Master cylinder removal

mstr cyl isometric

mstr cyl 1

mstr cyl 2

There is an easy way and a difficult way to remove the master cylinder.
The difficult way is to follow the manual which tells you to remove the torsion bar.

The easy way is as follows:

  1. Remove the master cylinder floor cover.
  2. Slacken the brake pipe tube nut, but DO NOT remove it completely.
  3. Undo the banjo bolt from the rear of the master cylinder. It will work its way up the tube nut thread. When the two lock together, slacken the tube nut a little further, but still don’t remove it completely. Continue this process until the banjo bolt is out of the master cylinder.
  4. Remove the nuts from both master cylinder bolts.
  5. Using a large flat blade screwdriver under the head of one of the bolts, lever the torsion bar down. Remove the other bolt.
  6. Using a large cross head screwdriver in the hole left by the removed bolt, lever the torsion bar down and remove the other bolt.

Assembly is a reversal of the above.

Unfortunately, not all cars allow the use of the above method. Build tolerances, particularly on later models, were not always as good as they should have been!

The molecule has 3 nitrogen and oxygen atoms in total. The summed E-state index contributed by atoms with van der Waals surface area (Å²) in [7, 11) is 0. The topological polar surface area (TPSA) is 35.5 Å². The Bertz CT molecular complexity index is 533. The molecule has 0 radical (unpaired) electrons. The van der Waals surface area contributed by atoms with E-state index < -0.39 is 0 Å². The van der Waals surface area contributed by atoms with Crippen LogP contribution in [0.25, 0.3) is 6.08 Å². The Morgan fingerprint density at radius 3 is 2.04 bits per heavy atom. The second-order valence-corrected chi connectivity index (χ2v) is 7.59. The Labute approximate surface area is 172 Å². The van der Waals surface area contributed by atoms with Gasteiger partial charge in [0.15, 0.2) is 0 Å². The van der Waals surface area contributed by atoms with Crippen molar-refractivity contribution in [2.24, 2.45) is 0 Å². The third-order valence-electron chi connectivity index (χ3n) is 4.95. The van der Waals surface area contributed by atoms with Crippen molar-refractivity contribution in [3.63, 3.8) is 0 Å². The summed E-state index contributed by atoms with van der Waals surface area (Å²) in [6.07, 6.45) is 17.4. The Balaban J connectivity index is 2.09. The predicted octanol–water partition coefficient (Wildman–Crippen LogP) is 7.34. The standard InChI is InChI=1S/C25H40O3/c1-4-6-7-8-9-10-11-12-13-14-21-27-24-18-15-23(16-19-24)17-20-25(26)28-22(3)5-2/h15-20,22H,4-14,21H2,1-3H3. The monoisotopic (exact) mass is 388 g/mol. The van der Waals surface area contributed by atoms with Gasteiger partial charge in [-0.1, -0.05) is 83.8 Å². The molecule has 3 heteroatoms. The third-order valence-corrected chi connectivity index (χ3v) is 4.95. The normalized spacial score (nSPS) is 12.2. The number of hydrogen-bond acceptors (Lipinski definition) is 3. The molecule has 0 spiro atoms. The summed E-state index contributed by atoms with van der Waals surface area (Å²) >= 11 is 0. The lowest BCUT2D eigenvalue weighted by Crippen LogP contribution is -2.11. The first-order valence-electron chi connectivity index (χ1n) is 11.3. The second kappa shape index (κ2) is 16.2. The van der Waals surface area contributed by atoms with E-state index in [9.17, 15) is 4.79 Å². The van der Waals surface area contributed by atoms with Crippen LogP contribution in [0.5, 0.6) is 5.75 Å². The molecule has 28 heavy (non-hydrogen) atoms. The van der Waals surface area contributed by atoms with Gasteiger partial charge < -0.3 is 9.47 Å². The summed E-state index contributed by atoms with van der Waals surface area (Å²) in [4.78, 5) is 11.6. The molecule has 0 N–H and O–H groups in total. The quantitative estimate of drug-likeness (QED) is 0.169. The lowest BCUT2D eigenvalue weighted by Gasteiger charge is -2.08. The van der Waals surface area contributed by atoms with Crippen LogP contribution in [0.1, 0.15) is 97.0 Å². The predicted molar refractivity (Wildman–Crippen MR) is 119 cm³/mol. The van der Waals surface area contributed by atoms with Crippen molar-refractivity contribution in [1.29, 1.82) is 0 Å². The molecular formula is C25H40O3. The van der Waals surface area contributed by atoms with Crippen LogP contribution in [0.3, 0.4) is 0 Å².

With this in mind, we have included the following from Peter Jones of Liverpool:

When I renewed my master cylinder I found it impossible to use a lever under one of the bolt heads to displace the torsion bar sufficiently to remove the other bolt. What I did, and found very easy, was to use a piece of chain around the torsion bar, of a size to fit between the chassis and torsion bar, and hanging down a short distance below the chassis. The chain may be joined using a suitable small shackle. Hold a piece of wood against the underside of the chassis then using the wood as a leverage point and the chain as a fulcrum, place a strong bar through the chain and under the wood and lever the torsion bar down to enable removal of both bolts. Two or three small shackles can be used instead of the chain. To make it easier next time!!! refit the bolts with their heads towards the middle of the car.
(Note from DSN Classics: We would not normally recommend the reversal of the bolts. However, if you you are absolutely sure that the clearance is sufficient, then it should be OK. The problem relates to build tolerances as mentioned above! )